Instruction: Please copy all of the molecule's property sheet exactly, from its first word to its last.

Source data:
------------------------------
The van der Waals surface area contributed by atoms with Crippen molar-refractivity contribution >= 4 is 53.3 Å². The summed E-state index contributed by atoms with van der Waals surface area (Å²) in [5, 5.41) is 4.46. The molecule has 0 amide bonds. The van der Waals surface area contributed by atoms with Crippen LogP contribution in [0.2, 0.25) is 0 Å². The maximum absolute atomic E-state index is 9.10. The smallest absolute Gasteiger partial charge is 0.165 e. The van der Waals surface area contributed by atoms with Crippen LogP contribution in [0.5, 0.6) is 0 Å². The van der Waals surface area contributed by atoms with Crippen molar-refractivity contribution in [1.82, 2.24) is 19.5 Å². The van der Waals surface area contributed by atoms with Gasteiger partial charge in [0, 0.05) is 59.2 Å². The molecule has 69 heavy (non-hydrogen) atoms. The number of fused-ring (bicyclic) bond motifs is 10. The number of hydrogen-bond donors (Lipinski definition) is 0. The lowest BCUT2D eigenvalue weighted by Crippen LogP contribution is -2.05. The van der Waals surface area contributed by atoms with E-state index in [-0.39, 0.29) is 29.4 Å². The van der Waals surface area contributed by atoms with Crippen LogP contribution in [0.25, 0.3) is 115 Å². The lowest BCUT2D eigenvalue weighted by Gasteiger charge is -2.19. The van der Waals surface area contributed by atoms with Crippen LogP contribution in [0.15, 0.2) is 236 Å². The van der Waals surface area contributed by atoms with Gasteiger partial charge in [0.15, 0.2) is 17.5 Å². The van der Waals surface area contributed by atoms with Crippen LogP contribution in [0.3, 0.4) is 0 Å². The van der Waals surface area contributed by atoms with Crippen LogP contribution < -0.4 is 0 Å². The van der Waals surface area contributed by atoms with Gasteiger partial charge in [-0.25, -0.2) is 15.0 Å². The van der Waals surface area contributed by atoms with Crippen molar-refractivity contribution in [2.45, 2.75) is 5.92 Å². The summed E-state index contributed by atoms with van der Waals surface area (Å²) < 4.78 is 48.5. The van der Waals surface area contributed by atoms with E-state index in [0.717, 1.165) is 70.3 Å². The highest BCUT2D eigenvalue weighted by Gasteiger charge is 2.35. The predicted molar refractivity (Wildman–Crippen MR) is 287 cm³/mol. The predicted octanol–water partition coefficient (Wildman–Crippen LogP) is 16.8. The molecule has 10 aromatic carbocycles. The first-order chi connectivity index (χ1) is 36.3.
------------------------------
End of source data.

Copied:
The van der Waals surface area contributed by atoms with Crippen molar-refractivity contribution >= 4 is 53.3 Å². The summed E-state index contributed by atoms with van der Waals surface area (Å²) in [5, 5.41) is 4.46. The molecule has 0 amide bonds. The van der Waals surface area contributed by atoms with Crippen LogP contribution in [0.2, 0.25) is 0 Å². The maximum absolute atomic E-state index is 9.10. The smallest absolute Gasteiger partial charge is 0.165 e. The van der Waals surface area contributed by atoms with Crippen LogP contribution in [0.5, 0.6) is 0 Å². The van der Waals surface area contributed by atoms with Crippen molar-refractivity contribution in [1.82, 2.24) is 19.5 Å². The van der Waals surface area contributed by atoms with Gasteiger partial charge in [0, 0.05) is 59.2 Å². The molecule has 69 heavy (non-hydrogen) atoms. The number of fused-ring (bicyclic) bond motifs is 10. The number of hydrogen-bond donors (Lipinski definition) is 0. The lowest BCUT2D eigenvalue weighted by Crippen LogP contribution is -2.05. The van der Waals surface area contributed by atoms with E-state index in [-0.39, 0.29) is 29.4 Å². The van der Waals surface area contributed by atoms with Crippen LogP contribution in [0.25, 0.3) is 115 Å². The lowest BCUT2D eigenvalue weighted by Gasteiger charge is -2.19. The van der Waals surface area contributed by atoms with Crippen LogP contribution in [0.15, 0.2) is 236 Å². The van der Waals surface area contributed by atoms with Gasteiger partial charge in [0.15, 0.2) is 17.5 Å². The van der Waals surface area contributed by atoms with Crippen LogP contribution in [0.3, 0.4) is 0 Å². The van der Waals surface area contributed by atoms with Crippen LogP contribution < -0.4 is 0 Å². The van der Waals surface area contributed by atoms with Gasteiger partial charge in [-0.25, -0.2) is 15.0 Å². The van der Waals surface area contributed by atoms with Crippen molar-refractivity contribution in [2.45, 2.75) is 5.92 Å². The summed E-state index contributed by atoms with van der Waals surface area (Å²) < 4.78 is 48.5. The van der Waals surface area contributed by atoms with E-state index in [0.717, 1.165) is 70.3 Å². The highest BCUT2D eigenvalue weighted by Gasteiger charge is 2.35. The predicted molar refractivity (Wildman–Crippen MR) is 287 cm³/mol. The predicted octanol–water partition coefficient (Wildman–Crippen LogP) is 16.8. The molecule has 10 aromatic carbocycles. The first-order chi connectivity index (χ1) is 36.3.